Causes of Osteoarthritis and Spinal Arthritis

There are a number of reasons why some people are particularly disposed to osteoarthritis. However, as with nearly all abnormal conditions affecting the body, it is likely that a combination of risk factors work together to cause osteoarthritis.

Repetitive trauma to the spine from repetitive strains caused by accidents, surgery, sports injuries, poor posture, or work-related activities are common causes of spinal arthritis.

Risk Factors for Spinal Arthritis

Athletes and people with jobs that require repetitive, and particularly heavy, motion have been found to be at greater risk. Other known risk factors for developing spinal arthritis include:

  • Aging: steady and advanced aging of spinal structures, beginning in the 30s, often work-related
  • Gender: osteoarthritis being more common in post-menopausal women (although below age 45, it is more common in males)
  • Excess weight: causing more stress on weight-bearing joints and the spine, particularly during the middle age years
  • Genetics: having a family history of osteoarthritis or congenital defects of joints, spine, or leg abnormalities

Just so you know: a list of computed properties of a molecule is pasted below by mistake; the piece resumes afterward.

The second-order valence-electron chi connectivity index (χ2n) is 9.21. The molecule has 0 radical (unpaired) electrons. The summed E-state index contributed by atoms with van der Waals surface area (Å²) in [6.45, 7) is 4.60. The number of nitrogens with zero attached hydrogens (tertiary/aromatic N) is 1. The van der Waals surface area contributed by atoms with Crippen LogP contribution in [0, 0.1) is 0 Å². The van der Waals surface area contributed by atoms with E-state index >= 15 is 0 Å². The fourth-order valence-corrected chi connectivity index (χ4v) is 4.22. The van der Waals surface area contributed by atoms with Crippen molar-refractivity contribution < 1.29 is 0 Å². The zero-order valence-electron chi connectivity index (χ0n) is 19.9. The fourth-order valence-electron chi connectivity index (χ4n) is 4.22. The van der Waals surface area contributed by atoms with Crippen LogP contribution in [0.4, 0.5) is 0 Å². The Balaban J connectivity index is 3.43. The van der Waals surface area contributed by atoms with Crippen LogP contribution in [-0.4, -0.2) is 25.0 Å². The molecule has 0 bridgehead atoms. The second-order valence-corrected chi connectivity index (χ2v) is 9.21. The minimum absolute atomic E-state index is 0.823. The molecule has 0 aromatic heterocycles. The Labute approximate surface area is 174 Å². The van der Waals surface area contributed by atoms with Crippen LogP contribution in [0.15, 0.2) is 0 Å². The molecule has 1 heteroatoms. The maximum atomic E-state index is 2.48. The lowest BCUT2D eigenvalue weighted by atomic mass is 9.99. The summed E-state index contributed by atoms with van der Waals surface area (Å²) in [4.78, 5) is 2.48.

• Associated diseases: the presence of other associated diseases, infections, diabetes, and various other forms of circulating arthritis, such as rheumatoid arthritis or gout
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When a specific cause of the osteoarthritis is unknown, as it is in most cases, it is referred to as primary osteoarthritis, which appears to be mostly due to aging. Aging leads to changes in cartilage and synovial fluid, as the tissue water content increases as the protein content decreases.

Long-term repetitive joint use has been shown to lead to joint inflammation with associated joint pain and swelling, eventually leading to the loss of cartilage.

When the cause of the osteoarthritis is known, it is referred to as secondary osteoarthritis, caused by a particular disease or condition, such as obesity, trauma or surgery to the joints, or abnormal joints at birth.

Importance of Treating Osteoarthritis

Patients with osteoarthritis who take an active role in their own treatment can prevent additional joint damage and usually will be able to continue with most of their normal activities.

The key to managing the condition is to get an accurate diagnosis and start early, proactive treatment. Most osteoarthritis treatments are focused on reducing the pain and inflammation associated with osteoarthritis and maintaining the joint mobility and flexibility needed to continue with necessary and desired activities.

It is clear that a combination of proper exercise, joint mobility, weight control, nutrition, and use of appropriate medication is required to control osteoarthritis.